Afrikosmos: the keyboard as a Turing machine
On 24 September 2022, or what is known as Heritage Day in South Africa, NewMusicSA honoured its founding President,For background to Blake’s role in establishing NewMusicSA, see Stephanus Muller, ‘Miniature blueprints, spider stratagems: a Michael Blake retrospective at 60, Musical Times 152:1917 (Winter 2011), pp. 71-92, esp. pp. 80-82. Michael Blake, by hosting a performance of selected pieces from his Afrikosmos, published in 2022 by Bardic Edition in six volumes (BDE 1281; BDE 1282; BDE 1283; BDE 1284; BDE 1285). Written for solo piano, the contents of Afrikosmos are described on each of the six title pages as ‘75 Progressive Piano Pieces’, and are consecutively numbered from 1 to 75 throughout the six volumes.There are 15 pieces in Volume 1, 14 pieces in Volume 2, 13 pieces in Volume 3, 12 pieces in Volume 4, 11 pieces in Volume 5 and 10 pieces in Volume 6.
Each of the volumes has an identical introduction, in which the composer explains (a) the connection between Afrikosmos and Béla Bartók’s Mikrokosmos (which consists of 153 progressive piano pieces in six volumes, composed between 1926 and 1939), (b) provides brief historical context for the work as a whole, and (c) explains his compositional and aesthetic approach to the set of six volumes. Following the introduction, each volume also contains a Contents section in which brief and informative notes on each individual piece are provided.
Regarding the titular reference to Bartók’s famous set of didactic pieces, which have become a classic of twentieth-century piano repertoire, Blake singles out ‘the importance he [Bartók] assigns to contrapuntal music, and on the other hand the influence of folk music from Eastern Europe.’ He continues:
I chose not to replicate the kind of technical exercises Bartók included for didactic purposes. However, I did follow his method of starting with the simplest pieces and working towards the more advanced pieces in the final volume. And I did explore in as comprehensive a way as possible the vast range of traditional music from sub-Saharan Africa.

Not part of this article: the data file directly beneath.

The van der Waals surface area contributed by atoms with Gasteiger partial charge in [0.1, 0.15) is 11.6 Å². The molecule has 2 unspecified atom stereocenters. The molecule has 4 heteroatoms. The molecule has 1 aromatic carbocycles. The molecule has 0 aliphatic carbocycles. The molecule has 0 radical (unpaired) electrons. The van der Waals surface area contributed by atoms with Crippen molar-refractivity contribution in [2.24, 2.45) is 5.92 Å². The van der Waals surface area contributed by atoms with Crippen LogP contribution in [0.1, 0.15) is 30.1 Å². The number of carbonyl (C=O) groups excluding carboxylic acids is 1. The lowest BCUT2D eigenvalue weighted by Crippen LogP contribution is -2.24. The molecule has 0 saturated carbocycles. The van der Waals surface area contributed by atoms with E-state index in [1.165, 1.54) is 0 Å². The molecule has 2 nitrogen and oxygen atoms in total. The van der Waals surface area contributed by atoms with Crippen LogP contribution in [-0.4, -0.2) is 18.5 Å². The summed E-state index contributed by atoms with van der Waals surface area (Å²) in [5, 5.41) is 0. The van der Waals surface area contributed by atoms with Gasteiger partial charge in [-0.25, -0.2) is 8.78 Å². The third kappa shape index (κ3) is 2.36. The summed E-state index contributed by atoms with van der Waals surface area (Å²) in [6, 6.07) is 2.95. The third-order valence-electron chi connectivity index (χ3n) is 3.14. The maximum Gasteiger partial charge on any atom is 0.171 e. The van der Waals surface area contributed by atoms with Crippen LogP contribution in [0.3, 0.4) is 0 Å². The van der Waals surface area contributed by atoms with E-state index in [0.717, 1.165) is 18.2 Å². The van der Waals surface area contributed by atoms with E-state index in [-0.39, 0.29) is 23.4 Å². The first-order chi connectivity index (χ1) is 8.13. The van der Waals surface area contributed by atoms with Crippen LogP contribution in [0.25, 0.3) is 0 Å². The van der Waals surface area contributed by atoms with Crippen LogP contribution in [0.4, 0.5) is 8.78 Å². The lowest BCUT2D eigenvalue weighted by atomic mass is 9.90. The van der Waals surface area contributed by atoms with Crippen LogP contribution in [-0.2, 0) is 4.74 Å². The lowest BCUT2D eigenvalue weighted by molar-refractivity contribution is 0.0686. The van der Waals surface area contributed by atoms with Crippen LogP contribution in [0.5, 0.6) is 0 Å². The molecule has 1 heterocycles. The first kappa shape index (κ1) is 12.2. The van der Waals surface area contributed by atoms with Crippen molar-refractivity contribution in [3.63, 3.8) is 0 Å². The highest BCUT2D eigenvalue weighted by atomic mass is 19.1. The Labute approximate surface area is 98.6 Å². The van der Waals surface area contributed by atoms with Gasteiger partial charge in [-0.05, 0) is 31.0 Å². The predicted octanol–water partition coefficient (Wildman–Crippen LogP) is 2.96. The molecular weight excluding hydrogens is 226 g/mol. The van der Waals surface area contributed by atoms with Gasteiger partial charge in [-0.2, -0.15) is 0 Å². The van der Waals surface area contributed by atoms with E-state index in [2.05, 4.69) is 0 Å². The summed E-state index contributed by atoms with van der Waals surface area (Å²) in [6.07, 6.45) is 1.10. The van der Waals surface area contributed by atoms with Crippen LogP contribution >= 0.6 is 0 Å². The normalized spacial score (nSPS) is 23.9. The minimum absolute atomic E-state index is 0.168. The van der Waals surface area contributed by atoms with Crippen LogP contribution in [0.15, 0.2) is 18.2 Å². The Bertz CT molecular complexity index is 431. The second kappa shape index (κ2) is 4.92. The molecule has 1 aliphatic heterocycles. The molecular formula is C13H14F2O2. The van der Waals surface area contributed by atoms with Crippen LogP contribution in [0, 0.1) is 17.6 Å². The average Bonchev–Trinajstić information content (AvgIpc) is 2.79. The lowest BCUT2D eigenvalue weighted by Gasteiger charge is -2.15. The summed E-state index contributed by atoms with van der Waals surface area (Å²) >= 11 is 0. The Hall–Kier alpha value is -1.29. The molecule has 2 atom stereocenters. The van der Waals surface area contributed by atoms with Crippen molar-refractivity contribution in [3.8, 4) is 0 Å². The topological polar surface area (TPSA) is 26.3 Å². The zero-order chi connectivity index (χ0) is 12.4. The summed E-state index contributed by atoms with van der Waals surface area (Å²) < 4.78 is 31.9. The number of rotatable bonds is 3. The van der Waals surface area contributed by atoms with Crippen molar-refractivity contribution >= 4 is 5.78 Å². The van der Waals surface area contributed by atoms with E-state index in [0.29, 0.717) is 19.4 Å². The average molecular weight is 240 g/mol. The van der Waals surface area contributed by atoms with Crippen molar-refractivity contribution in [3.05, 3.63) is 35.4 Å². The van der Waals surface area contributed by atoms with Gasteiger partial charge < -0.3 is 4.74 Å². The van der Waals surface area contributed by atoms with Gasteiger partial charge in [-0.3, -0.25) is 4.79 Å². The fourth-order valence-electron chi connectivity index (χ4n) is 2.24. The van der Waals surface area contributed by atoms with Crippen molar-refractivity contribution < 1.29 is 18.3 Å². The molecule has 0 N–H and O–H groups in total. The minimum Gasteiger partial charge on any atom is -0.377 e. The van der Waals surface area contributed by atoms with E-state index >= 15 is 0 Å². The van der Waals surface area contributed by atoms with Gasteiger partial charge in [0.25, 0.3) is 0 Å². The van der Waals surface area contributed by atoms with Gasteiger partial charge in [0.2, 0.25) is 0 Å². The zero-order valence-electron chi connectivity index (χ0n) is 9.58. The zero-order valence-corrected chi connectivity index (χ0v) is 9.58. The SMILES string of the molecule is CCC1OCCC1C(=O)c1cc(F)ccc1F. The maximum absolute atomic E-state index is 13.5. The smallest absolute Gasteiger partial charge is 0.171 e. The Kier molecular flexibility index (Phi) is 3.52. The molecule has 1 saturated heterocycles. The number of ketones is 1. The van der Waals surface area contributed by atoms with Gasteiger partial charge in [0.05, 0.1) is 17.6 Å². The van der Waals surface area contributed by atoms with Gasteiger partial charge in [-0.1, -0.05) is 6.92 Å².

As I have written elsewhere, historically Bartók has been a significant point of reference for composers of African art music,See Stephanus Muller, ‘Michael Blake’s String Quartets and the Idea of African Art Music’, Tempo 76:300 (2022), pp. 6-17, esp. pp. 15-16. and in this collection of piano pieces, Blake acknowledges this inspirational debt more unambiguously than in any of his other works. The clear intertextual reference, introductory remarks, and descriptive notesBartók is referenced specifically in: ‘Canon at the Octave [Trad. Arr. Blake]’ (no. 16, volume 2); ‘Latshon’ilanga (The sun has set)’ (no. 27, volume 2); ‘Postcards from South Africa’ (no. 41, volume 3); ‘Emerging Melody’ (no. 46, volume 4); ‘The Seven Steps’ (no. 55, volume 5); ‘Night Music’ (no. 68, volume 6); ‘Diary of a Dung Beetle’ (no. 71, volume 6) and ‘Dance in Seakhi Rhythm (Homage to Bartók and JP Mohapeloa)’ (no. 75, volume 6). also frame questions about the appropriation of African musical materials very deliberately: historically (by using/employing Bartók’s modernist precedent of turning to folk music as source of material) and compositionally (by experimenting with and utilizing modes/scales, variation techniques, arrangement, and genres associated with African traditional music following Bartók’s engagement with Hungarian folk music).